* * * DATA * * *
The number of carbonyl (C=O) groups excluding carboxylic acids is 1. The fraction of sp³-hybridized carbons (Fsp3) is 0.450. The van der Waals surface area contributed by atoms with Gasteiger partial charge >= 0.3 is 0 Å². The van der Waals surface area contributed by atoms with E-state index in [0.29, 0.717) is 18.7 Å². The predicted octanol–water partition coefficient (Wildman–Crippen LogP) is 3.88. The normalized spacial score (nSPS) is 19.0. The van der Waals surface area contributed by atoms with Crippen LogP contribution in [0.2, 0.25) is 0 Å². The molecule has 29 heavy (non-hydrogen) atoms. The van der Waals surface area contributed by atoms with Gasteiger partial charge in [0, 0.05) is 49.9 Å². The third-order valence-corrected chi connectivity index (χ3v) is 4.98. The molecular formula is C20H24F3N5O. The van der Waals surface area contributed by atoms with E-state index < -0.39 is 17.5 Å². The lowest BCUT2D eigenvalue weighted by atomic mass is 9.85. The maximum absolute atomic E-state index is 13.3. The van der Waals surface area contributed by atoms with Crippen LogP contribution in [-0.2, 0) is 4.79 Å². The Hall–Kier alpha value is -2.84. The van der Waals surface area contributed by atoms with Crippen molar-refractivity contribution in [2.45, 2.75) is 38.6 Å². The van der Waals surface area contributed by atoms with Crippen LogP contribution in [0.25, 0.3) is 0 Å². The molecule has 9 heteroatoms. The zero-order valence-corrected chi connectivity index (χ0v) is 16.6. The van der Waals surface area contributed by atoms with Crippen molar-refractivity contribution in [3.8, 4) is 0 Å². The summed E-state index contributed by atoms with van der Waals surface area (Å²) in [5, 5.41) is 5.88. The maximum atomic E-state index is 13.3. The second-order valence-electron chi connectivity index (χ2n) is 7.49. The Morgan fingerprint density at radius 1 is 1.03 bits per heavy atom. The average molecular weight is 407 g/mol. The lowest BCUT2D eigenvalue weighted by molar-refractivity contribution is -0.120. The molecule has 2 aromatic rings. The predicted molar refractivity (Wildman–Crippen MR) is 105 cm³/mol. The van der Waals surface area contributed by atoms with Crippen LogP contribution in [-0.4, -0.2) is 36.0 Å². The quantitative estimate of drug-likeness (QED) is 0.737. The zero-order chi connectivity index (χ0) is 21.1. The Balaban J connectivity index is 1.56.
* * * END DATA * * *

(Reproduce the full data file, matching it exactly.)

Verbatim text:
The number of carbonyl (C=O) groups excluding carboxylic acids is 1. The fraction of sp³-hybridized carbons (Fsp3) is 0.450. The van der Waals surface area contributed by atoms with Gasteiger partial charge >= 0.3 is 0 Å². The van der Waals surface area contributed by atoms with E-state index in [0.29, 0.717) is 18.7 Å². The predicted octanol–water partition coefficient (Wildman–Crippen LogP) is 3.88. The normalized spacial score (nSPS) is 19.0. The van der Waals surface area contributed by atoms with Crippen LogP contribution in [0.2, 0.25) is 0 Å². The molecule has 29 heavy (non-hydrogen) atoms. The van der Waals surface area contributed by atoms with Gasteiger partial charge in [0, 0.05) is 49.9 Å². The third-order valence-corrected chi connectivity index (χ3v) is 4.98. The molecular formula is C20H24F3N5O. The van der Waals surface area contributed by atoms with E-state index < -0.39 is 17.5 Å². The lowest BCUT2D eigenvalue weighted by atomic mass is 9.85. The maximum absolute atomic E-state index is 13.3. The van der Waals surface area contributed by atoms with Crippen LogP contribution in [-0.2, 0) is 4.79 Å². The Hall–Kier alpha value is -2.84. The van der Waals surface area contributed by atoms with Crippen molar-refractivity contribution in [2.45, 2.75) is 38.6 Å². The van der Waals surface area contributed by atoms with Crippen LogP contribution in [0.25, 0.3) is 0 Å². The molecule has 9 heteroatoms. The zero-order valence-corrected chi connectivity index (χ0v) is 16.6. The van der Waals surface area contributed by atoms with Crippen molar-refractivity contribution in [3.8, 4) is 0 Å². The summed E-state index contributed by atoms with van der Waals surface area (Å²) in [5, 5.41) is 5.88. The maximum atomic E-state index is 13.3. The second-order valence-electron chi connectivity index (χ2n) is 7.49. The Morgan fingerprint density at radius 1 is 1.03 bits per heavy atom. The average molecular weight is 407 g/mol. The lowest BCUT2D eigenvalue weighted by molar-refractivity contribution is -0.120. The molecule has 2 aromatic rings. The predicted molar refractivity (Wildman–Crippen MR) is 105 cm³/mol. The van der Waals surface area contributed by atoms with Crippen LogP contribution in [-0.4, -0.2) is 36.0 Å². The quantitative estimate of drug-likeness (QED) is 0.737. The zero-order chi connectivity index (χ0) is 21.1. The Balaban J connectivity index is 1.56.